Rated | Alphabetical
| Highest Rated 2006
Music City Memoir
Josh Rouse: Nashville
Josh Rouse's fifth release, Nashville, is so effortlessly
accomplished that it's easy to overlook the smartness of the songcraft and
the crisp pop arrangements subdivided between an upbeat "A" side and more
introspective "B" side. Indeed, on the surface, deceptively simple lyrics
like "Life is good / Sometimes it's bad / It has its ups / It has its downs"
(from the closing "Life") and invitingly warm production (courtesy of
co-producer Brad Jones) create a classic '70s singer-songwriter feel. (From
a purely superficial standpoint, fans of Bread, Boz Scaggs and Harvest
Moon-period Neil Young will warm to the openhearted, professionally crafted
tones of Nashville.) Even more than Rouse's gratuitously retro
captures a mood and a melancholy at once as guileless as it is polished to a
blinding, artful sheen.
Getting past the easy flow and ace musicianship, Nashville reveals
itself to be Rouse's deepest record to date. From a biographical standpoint,
it encapsulates the songwriter’s feelings on a city he called home for ten
years before picking up and relocating to Spain. From the breakup of his
marriage to the rapidly increasing proficiency of his singer-songwriter
skills, Rouse articulates what living in Music City meant to his life. It's
not so much a detached, rearview perspective as it is an up-close assessment
of the influences and relationships, culture and geography that shaped his
artistic and personal worldview over the past decade.
The urgent longing on "It's the Nighttime," conveyed by a simple acoustic
strum before a fuller sound, including some aching pedal steel, kicks in,
meshes flawlessly with Rouse's tale of budding romance between an uptown
girl and a "downtown fool." "Winter in The Hamptons" unfurls at a faster
clip, the tempo nicely complementing the fevered restlessness of Rouse's
lyrics ("We have stayed too long"). “Streetlights” conveys the
less-than-convincing self-help mantra "You will start today," buoyed by
evocatively wistful string arrangements and a plaintively effective rhythm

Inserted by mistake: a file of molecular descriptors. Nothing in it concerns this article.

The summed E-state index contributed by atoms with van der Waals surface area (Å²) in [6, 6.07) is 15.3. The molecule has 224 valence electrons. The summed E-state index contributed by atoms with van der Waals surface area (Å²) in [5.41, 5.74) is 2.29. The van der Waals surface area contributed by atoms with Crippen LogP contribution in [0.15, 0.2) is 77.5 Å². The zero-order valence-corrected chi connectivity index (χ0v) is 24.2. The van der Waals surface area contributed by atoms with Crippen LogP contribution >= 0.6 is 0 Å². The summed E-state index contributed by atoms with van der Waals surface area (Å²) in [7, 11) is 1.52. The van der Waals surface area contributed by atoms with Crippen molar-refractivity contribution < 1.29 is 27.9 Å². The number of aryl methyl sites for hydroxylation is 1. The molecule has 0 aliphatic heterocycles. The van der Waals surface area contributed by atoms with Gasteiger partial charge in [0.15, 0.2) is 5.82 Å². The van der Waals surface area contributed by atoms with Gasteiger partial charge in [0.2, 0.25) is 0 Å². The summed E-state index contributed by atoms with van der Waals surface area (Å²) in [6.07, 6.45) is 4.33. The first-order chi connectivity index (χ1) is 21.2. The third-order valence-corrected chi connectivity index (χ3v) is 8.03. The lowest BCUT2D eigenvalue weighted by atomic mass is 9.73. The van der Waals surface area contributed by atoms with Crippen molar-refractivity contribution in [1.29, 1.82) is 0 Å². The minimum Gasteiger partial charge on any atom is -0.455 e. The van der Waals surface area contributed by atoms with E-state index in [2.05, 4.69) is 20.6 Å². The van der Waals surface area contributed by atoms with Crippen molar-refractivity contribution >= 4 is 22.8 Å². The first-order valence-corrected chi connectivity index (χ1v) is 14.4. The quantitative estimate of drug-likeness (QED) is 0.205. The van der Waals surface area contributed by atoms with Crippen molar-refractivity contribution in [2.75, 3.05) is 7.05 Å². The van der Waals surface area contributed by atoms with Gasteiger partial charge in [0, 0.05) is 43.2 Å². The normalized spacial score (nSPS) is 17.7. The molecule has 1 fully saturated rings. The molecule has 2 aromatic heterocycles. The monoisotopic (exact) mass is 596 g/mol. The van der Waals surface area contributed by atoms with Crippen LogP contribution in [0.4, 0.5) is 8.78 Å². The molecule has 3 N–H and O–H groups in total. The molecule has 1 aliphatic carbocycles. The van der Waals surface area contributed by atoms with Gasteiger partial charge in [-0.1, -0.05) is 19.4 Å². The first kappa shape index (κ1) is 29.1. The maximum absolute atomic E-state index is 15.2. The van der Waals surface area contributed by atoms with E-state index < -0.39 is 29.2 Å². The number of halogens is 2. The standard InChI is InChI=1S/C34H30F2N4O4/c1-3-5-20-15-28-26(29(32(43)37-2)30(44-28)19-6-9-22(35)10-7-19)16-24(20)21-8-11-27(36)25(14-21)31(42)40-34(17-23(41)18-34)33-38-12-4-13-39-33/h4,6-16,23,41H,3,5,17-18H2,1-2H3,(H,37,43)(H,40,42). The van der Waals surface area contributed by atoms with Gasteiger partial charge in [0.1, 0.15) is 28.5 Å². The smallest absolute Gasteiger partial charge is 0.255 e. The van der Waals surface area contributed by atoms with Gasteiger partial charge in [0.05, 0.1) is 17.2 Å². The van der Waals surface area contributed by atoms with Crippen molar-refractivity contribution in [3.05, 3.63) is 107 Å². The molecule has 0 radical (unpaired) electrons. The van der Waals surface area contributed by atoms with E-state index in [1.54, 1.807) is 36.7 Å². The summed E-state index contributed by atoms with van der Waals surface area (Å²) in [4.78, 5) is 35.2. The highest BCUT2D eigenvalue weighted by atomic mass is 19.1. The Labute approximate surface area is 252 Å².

section. The album’s first half concludes on a high note with "Middle School
Frown," a reflection on the vicious social games played by hormonally
charged teenagers and one student who rises above it ("You held your head
The downside of Nashville, unsurprisingly, tracks the emotional
tailspin felt by a heartbroken lover ("My Love Has Gone"), offering
bourbon-smooth melancholia ("Saturday") and delicate piano tearjerkers ("Sad
Eyes") with graceful aplomb. And then there's the swinging "Why Won't You
Tell Me What," which sounds out of place on the backside of the album until
you realize it's about a severe communication breakdown between two lovers.
If the first half of Nashville can be loosely correlated with
courtship and the excitement of life in a new city, the second half
emphasizes dissolution and, finally, disillusionment as things fall apart.
Nashville validates the promise Rouse has exhibited since Dressed
Up Like Nebraska, encompassing a gift for emotional detail and a
fondness for simple, unadorned lyrics. It's an understated, impeccably
played collection of heartfelt tunes about a time and place that can never
be returned to. Leaving has rarely sounded so sweet.
design copyright © 2001-2011 Shaking Through.net. All original artwork,
photography and text used on this site is the sole copyright of the respective creator(s)/author(s). Reprinting, reposting, or citing any of the original
content appearing on this site without the written consent of Shaking
Through.net is strictly forbidden.